It is one of the paradoxes of the Internet.
Along with the freest access to knowledge the world has ever seen comes a staggering amount of untruth, from imagined threats on health care to too-easy-to-be-true ways to earn money by forwarding an e-mail message to 10 friends. “A cesspool,” Google’s chief executive, Eric E. Schmidt, once called it.
David and Barbara Mikkelson are among those trying to clean the cesspool. The unassuming California couple run Snopes, one of the most popular fact-checking destinations on the Web.
For well over a decade they have acted as arbiters in the Age of Misinformation by answering the central question posed by every chain letter — is this true? — complete with links to further research.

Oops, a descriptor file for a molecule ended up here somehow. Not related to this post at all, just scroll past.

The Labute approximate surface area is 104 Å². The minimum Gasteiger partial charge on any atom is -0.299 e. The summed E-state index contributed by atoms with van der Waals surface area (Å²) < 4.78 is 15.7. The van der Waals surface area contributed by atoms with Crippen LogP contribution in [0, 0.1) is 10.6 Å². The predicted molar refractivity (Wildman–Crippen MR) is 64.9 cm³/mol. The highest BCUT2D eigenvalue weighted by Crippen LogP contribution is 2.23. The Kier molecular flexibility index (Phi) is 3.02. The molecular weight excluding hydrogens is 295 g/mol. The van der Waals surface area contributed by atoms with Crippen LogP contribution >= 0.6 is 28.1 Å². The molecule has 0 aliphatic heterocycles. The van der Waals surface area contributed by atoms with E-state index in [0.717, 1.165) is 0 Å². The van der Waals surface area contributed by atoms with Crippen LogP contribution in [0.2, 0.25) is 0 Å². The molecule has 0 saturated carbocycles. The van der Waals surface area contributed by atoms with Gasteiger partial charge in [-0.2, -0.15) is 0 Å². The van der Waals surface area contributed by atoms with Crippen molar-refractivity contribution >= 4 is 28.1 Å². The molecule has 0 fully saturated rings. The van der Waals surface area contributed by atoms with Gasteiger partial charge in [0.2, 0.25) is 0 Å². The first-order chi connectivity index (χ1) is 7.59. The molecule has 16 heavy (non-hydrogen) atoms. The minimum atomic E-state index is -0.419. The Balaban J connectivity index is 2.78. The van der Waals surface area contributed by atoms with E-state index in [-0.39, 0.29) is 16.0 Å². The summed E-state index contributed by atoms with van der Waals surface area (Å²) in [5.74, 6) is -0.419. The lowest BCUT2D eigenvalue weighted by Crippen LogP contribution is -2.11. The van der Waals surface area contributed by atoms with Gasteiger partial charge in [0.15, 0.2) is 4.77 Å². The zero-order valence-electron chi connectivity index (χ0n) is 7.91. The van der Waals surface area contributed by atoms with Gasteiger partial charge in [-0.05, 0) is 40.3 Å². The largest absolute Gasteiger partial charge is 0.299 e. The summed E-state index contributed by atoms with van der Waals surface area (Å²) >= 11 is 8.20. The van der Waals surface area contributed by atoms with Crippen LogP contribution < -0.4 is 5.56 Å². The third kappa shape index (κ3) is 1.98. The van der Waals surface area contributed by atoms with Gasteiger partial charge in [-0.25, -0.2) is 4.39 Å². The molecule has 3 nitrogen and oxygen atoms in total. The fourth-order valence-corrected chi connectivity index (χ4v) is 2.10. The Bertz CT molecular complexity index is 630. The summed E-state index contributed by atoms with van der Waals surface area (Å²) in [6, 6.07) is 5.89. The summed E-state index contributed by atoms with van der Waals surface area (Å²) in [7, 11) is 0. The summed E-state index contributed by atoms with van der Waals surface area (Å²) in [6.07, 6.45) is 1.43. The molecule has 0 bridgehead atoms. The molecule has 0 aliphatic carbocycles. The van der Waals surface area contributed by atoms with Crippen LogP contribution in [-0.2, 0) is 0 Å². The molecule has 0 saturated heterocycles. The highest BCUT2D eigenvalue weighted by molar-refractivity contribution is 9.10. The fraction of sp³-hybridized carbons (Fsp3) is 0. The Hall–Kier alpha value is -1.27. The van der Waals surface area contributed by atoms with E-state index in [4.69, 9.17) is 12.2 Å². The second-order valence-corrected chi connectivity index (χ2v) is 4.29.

The popularity of Snopes — it attracts seven million to eight million unique visitors in an average month — puts the couple in a unique position to evaluate digital society’s attitudes toward accuracy.
After 14 years, they seem to have concluded that people are rather cavalier about the facts.
In a given week, Snopes tries to set the record straight on everything from political smears to old wives’ tales. No, Kenya did not erect a sign welcoming people to the “birthplace of Barack Obama.” No, Wal-Mart did not authorize illegal immigration raids at its stores. No, the Olive Garden restaurant chain did not hand out $500 gift cards to online fans.
The Mikkelsons talk matter-of-factly about why these stories spread the way they do…
[continues in the New York Times]
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